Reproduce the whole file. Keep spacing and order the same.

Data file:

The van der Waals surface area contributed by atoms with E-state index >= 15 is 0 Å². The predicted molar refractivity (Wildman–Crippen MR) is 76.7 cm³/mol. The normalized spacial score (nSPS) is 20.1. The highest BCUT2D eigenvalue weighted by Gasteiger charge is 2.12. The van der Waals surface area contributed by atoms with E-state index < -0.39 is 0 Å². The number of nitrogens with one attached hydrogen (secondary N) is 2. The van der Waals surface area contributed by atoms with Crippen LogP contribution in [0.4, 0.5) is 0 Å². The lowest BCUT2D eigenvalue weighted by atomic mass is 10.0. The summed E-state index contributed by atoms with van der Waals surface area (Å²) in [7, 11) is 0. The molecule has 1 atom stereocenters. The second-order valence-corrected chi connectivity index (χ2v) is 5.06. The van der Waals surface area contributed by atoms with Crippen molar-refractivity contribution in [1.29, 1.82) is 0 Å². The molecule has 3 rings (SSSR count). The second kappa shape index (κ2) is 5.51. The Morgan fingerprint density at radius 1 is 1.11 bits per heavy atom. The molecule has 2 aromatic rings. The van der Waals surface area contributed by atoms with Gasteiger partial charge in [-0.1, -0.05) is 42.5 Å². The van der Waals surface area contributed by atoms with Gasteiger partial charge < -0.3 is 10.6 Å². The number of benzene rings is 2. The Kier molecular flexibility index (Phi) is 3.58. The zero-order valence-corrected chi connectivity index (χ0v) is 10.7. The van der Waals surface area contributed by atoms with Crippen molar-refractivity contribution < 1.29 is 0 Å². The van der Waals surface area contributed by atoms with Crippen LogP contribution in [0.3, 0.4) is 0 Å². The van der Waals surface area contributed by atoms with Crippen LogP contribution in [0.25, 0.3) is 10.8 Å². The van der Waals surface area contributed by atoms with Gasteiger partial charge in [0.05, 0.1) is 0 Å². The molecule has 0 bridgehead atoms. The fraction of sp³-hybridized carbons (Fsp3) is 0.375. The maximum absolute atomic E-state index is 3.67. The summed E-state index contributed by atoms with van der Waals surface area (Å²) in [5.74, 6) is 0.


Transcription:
The van der Waals surface area contributed by atoms with E-state index >= 15 is 0 Å². The predicted molar refractivity (Wildman–Crippen MR) is 76.7 cm³/mol. The normalized spacial score (nSPS) is 20.1. The highest BCUT2D eigenvalue weighted by Gasteiger charge is 2.12. The van der Waals surface area contributed by atoms with E-state index < -0.39 is 0 Å². The number of nitrogens with one attached hydrogen (secondary N) is 2. The van der Waals surface area contributed by atoms with Crippen LogP contribution in [0.4, 0.5) is 0 Å². The lowest BCUT2D eigenvalue weighted by atomic mass is 10.0. The summed E-state index contributed by atoms with van der Waals surface area (Å²) in [7, 11) is 0. The molecule has 1 atom stereocenters. The second-order valence-corrected chi connectivity index (χ2v) is 5.06. The van der Waals surface area contributed by atoms with Crippen molar-refractivity contribution in [1.29, 1.82) is 0 Å². The molecule has 3 rings (SSSR count). The second kappa shape index (κ2) is 5.51. The Morgan fingerprint density at radius 1 is 1.11 bits per heavy atom. The molecule has 2 aromatic rings. The van der Waals surface area contributed by atoms with Gasteiger partial charge in [-0.1, -0.05) is 42.5 Å². The van der Waals surface area contributed by atoms with Gasteiger partial charge < -0.3 is 10.6 Å². The number of benzene rings is 2. The Kier molecular flexibility index (Phi) is 3.58. The zero-order valence-corrected chi connectivity index (χ0v) is 10.7. The van der Waals surface area contributed by atoms with Crippen molar-refractivity contribution < 1.29 is 0 Å². The van der Waals surface area contributed by atoms with Crippen LogP contribution in [0.3, 0.4) is 0 Å². The van der Waals surface area contributed by atoms with Crippen LogP contribution in [0.25, 0.3) is 10.8 Å². The van der Waals surface area contributed by atoms with Gasteiger partial charge in [0.05, 0.1) is 0 Å². The molecule has 0 bridgehead atoms. The fraction of sp³-hybridized carbons (Fsp3) is 0.375. The maximum absolute atomic E-state index is 3.67. The summed E-state index contributed by atoms with van der Waals surface area (Å²) in [5.74, 6) is 0.